SonicWall CEO Bill Conner On Cybersecurity Trends CEOs Should Know

sonicwallBill Conner is President and CEO of SonicWall, a network security company offering next-generation firewalls and network security solutions that protect more than 1 million networks worldwide for more than 500,000 organizations in more than 150 countries.

Conner was selected as CEO to launch SonicWall as an independent company from Dell by Francisco Partners and Elliott Management in November 2016. In less than a year under Conner’s leadership, the company has surpassed financial and operational goals, delivering record partner registrations of more than 18,000 global channel partners with 5,000 net new partners and strong pipeline growth with over $330M in new partner deal registrations.

Chief Executive caught up with Conner to talk about what CEOs should be paying attention to in cybersecurity, as well as how he’s managing growth at SonicWall during his first year at the helm. Here are excerpts from the conversation:

Cyber security concerns that should be on the CEO’s radar screen

Right now, I’m doing kind of global briefings around the world, and you really don’t have to talk ransomware anymore, CEOs get that. They’ve read about it. I think a lot of them still think they are not vulnerable to that. But if you just look at the stats, our average customer has about 500 attacks a day through the first six months, which is up 187% year-over-year. And if you think about that comparison, that’s on top of WannaCry and Petya, which were the two largest ever. So, that has reshaped and gotten more malicious. But the awareness is there.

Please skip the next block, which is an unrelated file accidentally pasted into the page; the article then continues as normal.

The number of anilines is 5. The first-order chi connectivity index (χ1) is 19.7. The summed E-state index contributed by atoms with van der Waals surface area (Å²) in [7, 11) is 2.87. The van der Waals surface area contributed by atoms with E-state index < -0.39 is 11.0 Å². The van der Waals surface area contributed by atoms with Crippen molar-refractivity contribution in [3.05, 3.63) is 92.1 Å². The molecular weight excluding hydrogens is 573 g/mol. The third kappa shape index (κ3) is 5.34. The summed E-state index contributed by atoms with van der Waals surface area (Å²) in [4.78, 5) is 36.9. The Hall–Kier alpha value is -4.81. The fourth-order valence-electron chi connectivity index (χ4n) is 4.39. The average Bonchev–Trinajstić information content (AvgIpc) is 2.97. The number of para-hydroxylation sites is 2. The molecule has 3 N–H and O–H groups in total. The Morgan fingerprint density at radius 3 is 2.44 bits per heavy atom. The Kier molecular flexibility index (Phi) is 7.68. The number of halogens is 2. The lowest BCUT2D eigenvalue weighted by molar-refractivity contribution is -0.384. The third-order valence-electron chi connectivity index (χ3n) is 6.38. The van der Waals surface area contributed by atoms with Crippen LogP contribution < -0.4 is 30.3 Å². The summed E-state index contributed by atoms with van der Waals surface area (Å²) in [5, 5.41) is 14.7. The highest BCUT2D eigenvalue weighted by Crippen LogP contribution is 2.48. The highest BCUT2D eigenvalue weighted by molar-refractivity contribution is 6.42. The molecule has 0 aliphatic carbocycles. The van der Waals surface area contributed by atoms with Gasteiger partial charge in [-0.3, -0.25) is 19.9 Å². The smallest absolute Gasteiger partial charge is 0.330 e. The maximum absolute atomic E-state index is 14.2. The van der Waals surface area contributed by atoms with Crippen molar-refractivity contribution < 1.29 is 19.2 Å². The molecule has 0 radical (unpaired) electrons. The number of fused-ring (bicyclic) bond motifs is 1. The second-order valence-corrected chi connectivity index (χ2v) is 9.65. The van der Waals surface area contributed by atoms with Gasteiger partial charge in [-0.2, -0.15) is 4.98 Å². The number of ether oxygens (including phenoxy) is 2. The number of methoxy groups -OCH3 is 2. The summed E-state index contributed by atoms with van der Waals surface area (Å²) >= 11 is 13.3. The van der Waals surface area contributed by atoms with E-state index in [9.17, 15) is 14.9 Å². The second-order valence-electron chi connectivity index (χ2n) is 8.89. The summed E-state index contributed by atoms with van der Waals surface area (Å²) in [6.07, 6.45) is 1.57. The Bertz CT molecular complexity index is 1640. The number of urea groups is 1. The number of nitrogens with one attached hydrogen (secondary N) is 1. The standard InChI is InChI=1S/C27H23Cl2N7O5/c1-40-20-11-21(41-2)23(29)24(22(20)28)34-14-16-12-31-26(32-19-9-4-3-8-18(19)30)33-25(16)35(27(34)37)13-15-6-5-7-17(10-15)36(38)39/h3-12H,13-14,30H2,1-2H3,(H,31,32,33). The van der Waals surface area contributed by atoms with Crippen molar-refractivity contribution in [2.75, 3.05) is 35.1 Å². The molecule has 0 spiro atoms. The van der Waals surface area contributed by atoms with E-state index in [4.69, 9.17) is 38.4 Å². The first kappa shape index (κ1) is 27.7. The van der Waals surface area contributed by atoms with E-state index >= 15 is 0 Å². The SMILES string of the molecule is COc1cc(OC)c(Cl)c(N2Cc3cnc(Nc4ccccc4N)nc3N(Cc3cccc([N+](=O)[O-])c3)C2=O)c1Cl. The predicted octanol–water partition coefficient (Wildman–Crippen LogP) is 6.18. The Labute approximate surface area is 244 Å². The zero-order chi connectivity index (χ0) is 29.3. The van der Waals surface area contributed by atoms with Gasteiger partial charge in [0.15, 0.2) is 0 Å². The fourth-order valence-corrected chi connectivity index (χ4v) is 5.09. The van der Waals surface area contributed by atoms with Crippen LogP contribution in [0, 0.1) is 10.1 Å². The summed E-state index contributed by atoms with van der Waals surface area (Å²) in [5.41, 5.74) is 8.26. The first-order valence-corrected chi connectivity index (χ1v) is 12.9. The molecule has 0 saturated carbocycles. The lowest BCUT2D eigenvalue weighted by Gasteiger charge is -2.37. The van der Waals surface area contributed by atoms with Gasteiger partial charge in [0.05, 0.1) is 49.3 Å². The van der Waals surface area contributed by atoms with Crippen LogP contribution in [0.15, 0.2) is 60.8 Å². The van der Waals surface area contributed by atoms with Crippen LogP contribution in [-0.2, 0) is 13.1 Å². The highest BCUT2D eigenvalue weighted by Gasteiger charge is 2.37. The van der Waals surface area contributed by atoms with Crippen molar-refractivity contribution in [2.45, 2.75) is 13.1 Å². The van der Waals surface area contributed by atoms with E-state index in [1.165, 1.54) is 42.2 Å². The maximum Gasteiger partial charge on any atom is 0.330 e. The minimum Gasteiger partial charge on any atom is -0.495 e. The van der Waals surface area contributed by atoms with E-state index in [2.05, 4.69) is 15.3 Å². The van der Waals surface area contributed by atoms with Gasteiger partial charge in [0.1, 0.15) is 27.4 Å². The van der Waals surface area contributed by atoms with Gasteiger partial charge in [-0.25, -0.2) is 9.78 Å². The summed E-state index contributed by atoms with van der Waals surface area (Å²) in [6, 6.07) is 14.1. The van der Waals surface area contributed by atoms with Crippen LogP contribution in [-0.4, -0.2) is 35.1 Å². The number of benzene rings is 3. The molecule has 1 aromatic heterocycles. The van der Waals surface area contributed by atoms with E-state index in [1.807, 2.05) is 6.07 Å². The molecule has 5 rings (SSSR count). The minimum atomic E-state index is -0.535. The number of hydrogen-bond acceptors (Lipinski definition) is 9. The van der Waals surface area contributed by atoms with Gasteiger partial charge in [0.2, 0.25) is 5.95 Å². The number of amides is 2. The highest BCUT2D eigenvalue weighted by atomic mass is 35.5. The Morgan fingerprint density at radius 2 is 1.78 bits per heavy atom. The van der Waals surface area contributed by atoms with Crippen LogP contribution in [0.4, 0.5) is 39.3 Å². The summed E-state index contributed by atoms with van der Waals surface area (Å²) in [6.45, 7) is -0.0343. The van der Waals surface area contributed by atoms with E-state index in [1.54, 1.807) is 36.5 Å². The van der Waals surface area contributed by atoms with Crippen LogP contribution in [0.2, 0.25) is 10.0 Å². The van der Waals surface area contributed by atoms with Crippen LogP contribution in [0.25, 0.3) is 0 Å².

What we’re really focused on now is encrypted communications. And especially at the C-suite. If you go back to Deming on quality, right, everyone thought the cost of quality and how cumbersome it was and they didn’t even have a lexicon until Deming. I think security is going through that same metamorphism. Boards and CEOs are now starting to learn the lexicon of security. But much like the year 2000, there are still questions like “Where’s my silver bullet? Is this a one-time investment that’s gonna go away?” So, I would say, “It’s a cyber arms race. And this thing is changing by the hour every day.”